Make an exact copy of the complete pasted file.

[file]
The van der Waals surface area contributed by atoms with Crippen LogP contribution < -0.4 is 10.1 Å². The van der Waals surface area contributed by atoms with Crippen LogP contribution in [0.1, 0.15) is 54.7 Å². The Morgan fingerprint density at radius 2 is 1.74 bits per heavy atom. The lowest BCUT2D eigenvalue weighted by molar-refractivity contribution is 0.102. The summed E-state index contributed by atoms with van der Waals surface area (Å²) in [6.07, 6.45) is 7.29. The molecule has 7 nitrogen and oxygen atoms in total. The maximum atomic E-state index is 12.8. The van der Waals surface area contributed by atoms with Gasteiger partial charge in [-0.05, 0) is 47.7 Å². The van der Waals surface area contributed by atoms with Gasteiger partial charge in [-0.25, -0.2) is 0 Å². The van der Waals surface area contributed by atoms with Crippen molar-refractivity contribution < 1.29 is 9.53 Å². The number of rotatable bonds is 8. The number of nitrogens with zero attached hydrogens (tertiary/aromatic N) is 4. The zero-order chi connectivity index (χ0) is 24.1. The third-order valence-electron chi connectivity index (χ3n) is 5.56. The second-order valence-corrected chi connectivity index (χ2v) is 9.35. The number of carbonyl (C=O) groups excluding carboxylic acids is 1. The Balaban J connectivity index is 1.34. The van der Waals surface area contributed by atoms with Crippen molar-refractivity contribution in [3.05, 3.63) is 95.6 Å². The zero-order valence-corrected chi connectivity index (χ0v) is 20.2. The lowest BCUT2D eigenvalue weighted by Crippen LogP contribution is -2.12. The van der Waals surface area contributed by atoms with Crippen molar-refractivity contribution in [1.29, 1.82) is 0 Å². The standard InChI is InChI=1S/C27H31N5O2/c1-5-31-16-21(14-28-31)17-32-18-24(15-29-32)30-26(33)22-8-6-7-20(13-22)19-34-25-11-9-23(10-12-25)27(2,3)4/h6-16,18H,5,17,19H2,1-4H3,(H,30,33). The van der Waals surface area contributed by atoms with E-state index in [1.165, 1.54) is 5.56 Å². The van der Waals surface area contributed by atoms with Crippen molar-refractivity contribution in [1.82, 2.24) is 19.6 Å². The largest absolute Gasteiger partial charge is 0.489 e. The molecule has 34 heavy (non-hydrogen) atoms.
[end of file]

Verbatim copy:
The van der Waals surface area contributed by atoms with Crippen LogP contribution < -0.4 is 10.1 Å². The van der Waals surface area contributed by atoms with Crippen LogP contribution in [0.1, 0.15) is 54.7 Å². The Morgan fingerprint density at radius 2 is 1.74 bits per heavy atom. The lowest BCUT2D eigenvalue weighted by molar-refractivity contribution is 0.102. The summed E-state index contributed by atoms with van der Waals surface area (Å²) in [6.07, 6.45) is 7.29. The molecule has 7 nitrogen and oxygen atoms in total. The maximum atomic E-state index is 12.8. The van der Waals surface area contributed by atoms with Gasteiger partial charge in [-0.05, 0) is 47.7 Å². The van der Waals surface area contributed by atoms with Gasteiger partial charge in [-0.25, -0.2) is 0 Å². The van der Waals surface area contributed by atoms with Crippen molar-refractivity contribution < 1.29 is 9.53 Å². The number of rotatable bonds is 8. The number of nitrogens with zero attached hydrogens (tertiary/aromatic N) is 4. The zero-order chi connectivity index (χ0) is 24.1. The third-order valence-electron chi connectivity index (χ3n) is 5.56. The second-order valence-corrected chi connectivity index (χ2v) is 9.35. The number of carbonyl (C=O) groups excluding carboxylic acids is 1. The Balaban J connectivity index is 1.34. The van der Waals surface area contributed by atoms with Crippen molar-refractivity contribution in [3.05, 3.63) is 95.6 Å². The zero-order valence-corrected chi connectivity index (χ0v) is 20.2. The lowest BCUT2D eigenvalue weighted by Crippen LogP contribution is -2.12. The van der Waals surface area contributed by atoms with Crippen molar-refractivity contribution in [1.29, 1.82) is 0 Å². The standard InChI is InChI=1S/C27H31N5O2/c1-5-31-16-21(14-28-31)17-32-18-24(15-29-32)30-26(33)22-8-6-7-20(13-22)19-34-25-11-9-23(10-12-25)27(2,3)4/h6-16,18H,5,17,19H2,1-4H3,(H,30,33). The van der Waals surface area contributed by atoms with E-state index in [1.165, 1.54) is 5.56 Å². The van der Waals surface area contributed by atoms with Crippen molar-refractivity contribution in [1.82, 2.24) is 19.6 Å². The largest absolute Gasteiger partial charge is 0.489 e. The molecule has 34 heavy (non-hydrogen) atoms.